5 Hidden Ways Your Summer Vacation Pays Off for Your Business
Grow Your Business, Not Your Inbox
Summer is here, and you know what that means -- warm weather, grilling, and every entrepreneur’s favorite (or most hated) “V” word: vacation.
While most jump at the opportunity to get away, there are some business owners who misunderstand the value of vacation time. Fresh entrepreneurs must realize that, although a vacation can be a time to get away and unplug, it can also be a time where the best business deals are done. As a serial entrepreneur, here are my five top ways I use vacation time to the fullest:
1. Network. This is the perfect time to reach out and meet people. Realize that other executives, business owners, entrepreneurs and other c-suite leaders have taken time off, too. Some of the best relationships I have struck up -- and have lead to some of the best businesses deals I’ve ever seen -- have been done during my vacation time.
Don’t limit yourself to networking events, either. When you’re traveling, the perfect opportunity is sitting right next to you on the plane! Use those opportunities, the ones you don’t normally think of, to find new ways of doing business.
2. Thinking time. Vacation is a good time for you to sit back and think about the business and what’s important to it. Ask yourself: what is important to you? Your own goals and life? How do those things match to that of the business and your professional career?
Over time, our focus may shift, so it’s a good time to realign with the key drivers that you need to be thinking about, and whether you’re paying enough attention to them. When you’re not being interrupted with phone calls, emails, and people walking up to your desk every five minutes -- you really have the chance to think critically and fully.
Use this time to also remember to think about ways to get ahead, the best ways to utilize your team and whether you’re utilizing your resources to the fullest.
3. Recharge. Years ago I heard Steven Covey speak about the seven habits of highly successful people. He always talked about the importance of having balance in your life, and that extends into your own personal life and that of your family. It’s important that you give time back to them and find balance.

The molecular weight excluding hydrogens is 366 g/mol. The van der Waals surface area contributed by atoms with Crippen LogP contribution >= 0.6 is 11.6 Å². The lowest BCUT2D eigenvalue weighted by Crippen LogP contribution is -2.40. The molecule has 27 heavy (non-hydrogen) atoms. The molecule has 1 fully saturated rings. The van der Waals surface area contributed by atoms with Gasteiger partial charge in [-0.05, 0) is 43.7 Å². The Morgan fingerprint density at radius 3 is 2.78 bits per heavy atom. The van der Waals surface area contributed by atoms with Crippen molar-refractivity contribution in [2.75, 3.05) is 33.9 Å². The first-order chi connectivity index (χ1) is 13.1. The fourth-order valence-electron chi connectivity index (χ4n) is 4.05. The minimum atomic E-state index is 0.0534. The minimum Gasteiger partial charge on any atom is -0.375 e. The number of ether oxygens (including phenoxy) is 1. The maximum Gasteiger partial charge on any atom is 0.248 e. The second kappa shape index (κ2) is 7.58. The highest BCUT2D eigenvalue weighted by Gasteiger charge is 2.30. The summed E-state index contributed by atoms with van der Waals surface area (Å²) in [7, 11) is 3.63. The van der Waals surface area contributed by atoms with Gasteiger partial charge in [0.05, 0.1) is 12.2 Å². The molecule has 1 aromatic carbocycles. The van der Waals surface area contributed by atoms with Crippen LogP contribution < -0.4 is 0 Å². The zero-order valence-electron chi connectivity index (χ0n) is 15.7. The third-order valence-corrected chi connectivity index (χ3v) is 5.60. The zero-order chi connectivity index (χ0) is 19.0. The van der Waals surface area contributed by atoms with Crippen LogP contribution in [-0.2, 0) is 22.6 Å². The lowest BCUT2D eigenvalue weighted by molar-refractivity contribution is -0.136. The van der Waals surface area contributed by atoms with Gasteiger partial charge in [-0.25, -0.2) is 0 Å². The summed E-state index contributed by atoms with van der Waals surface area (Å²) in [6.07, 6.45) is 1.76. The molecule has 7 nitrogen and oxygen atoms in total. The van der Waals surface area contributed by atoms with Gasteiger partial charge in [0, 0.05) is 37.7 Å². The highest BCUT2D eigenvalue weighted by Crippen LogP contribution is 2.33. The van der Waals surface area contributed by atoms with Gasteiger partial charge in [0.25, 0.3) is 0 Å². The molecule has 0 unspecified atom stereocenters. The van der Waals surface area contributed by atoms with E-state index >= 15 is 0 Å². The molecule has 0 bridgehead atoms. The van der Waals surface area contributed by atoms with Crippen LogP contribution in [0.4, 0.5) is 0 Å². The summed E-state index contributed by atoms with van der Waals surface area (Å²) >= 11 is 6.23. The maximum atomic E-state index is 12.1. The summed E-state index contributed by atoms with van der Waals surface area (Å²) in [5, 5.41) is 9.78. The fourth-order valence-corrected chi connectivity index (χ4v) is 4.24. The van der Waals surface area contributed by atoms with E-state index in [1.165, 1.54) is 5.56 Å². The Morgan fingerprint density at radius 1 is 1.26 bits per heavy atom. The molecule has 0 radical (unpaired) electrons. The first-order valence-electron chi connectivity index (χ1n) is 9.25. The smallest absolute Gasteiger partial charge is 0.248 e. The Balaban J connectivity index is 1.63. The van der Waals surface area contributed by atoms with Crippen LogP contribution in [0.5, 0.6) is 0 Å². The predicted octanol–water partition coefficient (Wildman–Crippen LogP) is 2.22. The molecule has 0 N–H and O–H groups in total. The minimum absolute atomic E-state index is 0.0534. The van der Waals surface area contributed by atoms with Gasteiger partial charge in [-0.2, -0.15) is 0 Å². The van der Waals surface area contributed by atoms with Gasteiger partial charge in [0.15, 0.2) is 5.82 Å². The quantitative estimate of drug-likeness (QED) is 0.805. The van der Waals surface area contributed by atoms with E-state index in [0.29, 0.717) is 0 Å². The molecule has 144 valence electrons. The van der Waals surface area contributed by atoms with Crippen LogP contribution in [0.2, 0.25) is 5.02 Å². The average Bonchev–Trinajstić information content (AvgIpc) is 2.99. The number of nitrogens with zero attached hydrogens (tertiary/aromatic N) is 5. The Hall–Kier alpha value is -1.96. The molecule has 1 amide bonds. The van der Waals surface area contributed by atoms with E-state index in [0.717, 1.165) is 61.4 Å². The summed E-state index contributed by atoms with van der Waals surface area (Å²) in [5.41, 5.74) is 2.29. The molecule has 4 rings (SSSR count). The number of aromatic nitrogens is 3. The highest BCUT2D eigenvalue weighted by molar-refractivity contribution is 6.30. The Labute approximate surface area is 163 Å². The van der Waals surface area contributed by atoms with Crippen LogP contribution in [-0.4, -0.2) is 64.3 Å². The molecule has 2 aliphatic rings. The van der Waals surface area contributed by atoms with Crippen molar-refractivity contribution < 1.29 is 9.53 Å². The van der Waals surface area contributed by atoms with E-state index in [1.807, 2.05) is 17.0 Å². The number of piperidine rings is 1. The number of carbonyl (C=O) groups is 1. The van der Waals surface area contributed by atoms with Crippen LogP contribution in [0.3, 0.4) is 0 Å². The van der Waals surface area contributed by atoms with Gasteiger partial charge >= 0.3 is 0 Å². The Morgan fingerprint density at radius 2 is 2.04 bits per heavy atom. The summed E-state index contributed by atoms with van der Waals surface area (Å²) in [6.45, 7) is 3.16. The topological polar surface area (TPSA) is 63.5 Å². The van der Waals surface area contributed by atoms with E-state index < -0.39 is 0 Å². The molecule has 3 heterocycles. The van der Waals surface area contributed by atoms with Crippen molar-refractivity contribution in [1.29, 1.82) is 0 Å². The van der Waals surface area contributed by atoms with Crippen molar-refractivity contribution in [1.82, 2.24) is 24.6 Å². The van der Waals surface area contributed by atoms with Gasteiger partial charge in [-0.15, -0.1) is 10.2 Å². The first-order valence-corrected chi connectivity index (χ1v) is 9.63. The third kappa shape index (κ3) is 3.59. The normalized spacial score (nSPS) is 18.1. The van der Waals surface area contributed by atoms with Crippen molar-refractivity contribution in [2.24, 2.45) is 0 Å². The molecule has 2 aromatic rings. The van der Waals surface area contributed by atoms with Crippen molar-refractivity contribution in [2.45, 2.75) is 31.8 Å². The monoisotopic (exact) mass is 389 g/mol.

We all know entrepreneurs love to work, in fact I would rather do that over anything else most times, because I consider it my fun. But it’s important to remember why we’re doing this.
Most of the time it’s to build wealth for our family, so sit back and get in touch with the family that means so much to you. You’ll find that it helps you recharge your batteries and gives you the drive to go out and do even more than you were doing before!
4. Problems. I have always found that by going away, sometimes the "problems" I was experiencing would go away too. Problems I thought were so detrimental didn’t become such a problem when I got away from the chaos of the office and business.
That isn’t to encourage you to run away from your problems. Rather, by stepping back and enjoying vacation, you’ll discover that most "problems" aren’t really problems at all. If it’s a real issue, it’ll still be there when you get back.
5. Businesses run themselves. An old sage by the name of Lee Iacocca, the former chairman of Chrysler and the author of one of my favorite books of all time, once said that if there is a business manager, owner or executive who can’t step away from his or her business and let it run itself, he or she doesn’t have much of a business.
That’s a very powerful lesson for every single entrepreneur out there.